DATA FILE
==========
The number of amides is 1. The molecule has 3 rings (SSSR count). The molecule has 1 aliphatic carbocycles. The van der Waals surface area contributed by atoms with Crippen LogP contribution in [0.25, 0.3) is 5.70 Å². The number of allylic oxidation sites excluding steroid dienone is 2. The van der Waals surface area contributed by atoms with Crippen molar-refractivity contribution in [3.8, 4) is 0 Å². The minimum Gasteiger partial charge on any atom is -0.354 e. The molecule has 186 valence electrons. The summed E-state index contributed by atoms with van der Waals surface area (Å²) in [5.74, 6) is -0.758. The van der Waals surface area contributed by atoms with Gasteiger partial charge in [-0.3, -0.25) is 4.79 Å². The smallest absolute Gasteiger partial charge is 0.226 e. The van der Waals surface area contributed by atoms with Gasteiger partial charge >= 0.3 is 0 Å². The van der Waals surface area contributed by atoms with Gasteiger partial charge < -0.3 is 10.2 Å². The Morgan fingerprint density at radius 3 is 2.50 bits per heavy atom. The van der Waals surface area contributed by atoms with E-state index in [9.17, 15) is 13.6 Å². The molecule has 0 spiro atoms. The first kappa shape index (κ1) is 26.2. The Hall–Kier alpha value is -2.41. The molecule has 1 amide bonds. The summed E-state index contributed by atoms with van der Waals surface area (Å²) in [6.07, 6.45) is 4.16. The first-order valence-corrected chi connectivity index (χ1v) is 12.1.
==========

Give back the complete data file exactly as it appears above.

The number of amides is 1. The molecule has 3 rings (SSSR count). The molecule has 1 aliphatic carbocycles. The van der Waals surface area contributed by atoms with Crippen LogP contribution in [0.25, 0.3) is 5.70 Å². The number of allylic oxidation sites excluding steroid dienone is 2. The van der Waals surface area contributed by atoms with Crippen molar-refractivity contribution in [3.8, 4) is 0 Å². The minimum Gasteiger partial charge on any atom is -0.354 e. The molecule has 186 valence electrons. The summed E-state index contributed by atoms with van der Waals surface area (Å²) in [5.74, 6) is -0.758. The van der Waals surface area contributed by atoms with Gasteiger partial charge in [-0.3, -0.25) is 4.79 Å². The smallest absolute Gasteiger partial charge is 0.226 e. The van der Waals surface area contributed by atoms with Gasteiger partial charge >= 0.3 is 0 Å². The van der Waals surface area contributed by atoms with Gasteiger partial charge < -0.3 is 10.2 Å². The Morgan fingerprint density at radius 3 is 2.50 bits per heavy atom. The van der Waals surface area contributed by atoms with E-state index in [9.17, 15) is 13.6 Å². The molecule has 0 spiro atoms. The first kappa shape index (κ1) is 26.2. The Hall–Kier alpha value is -2.41. The molecule has 1 amide bonds. The summed E-state index contributed by atoms with van der Waals surface area (Å²) in [6.07, 6.45) is 4.16. The first-order valence-corrected chi connectivity index (χ1v) is 12.1.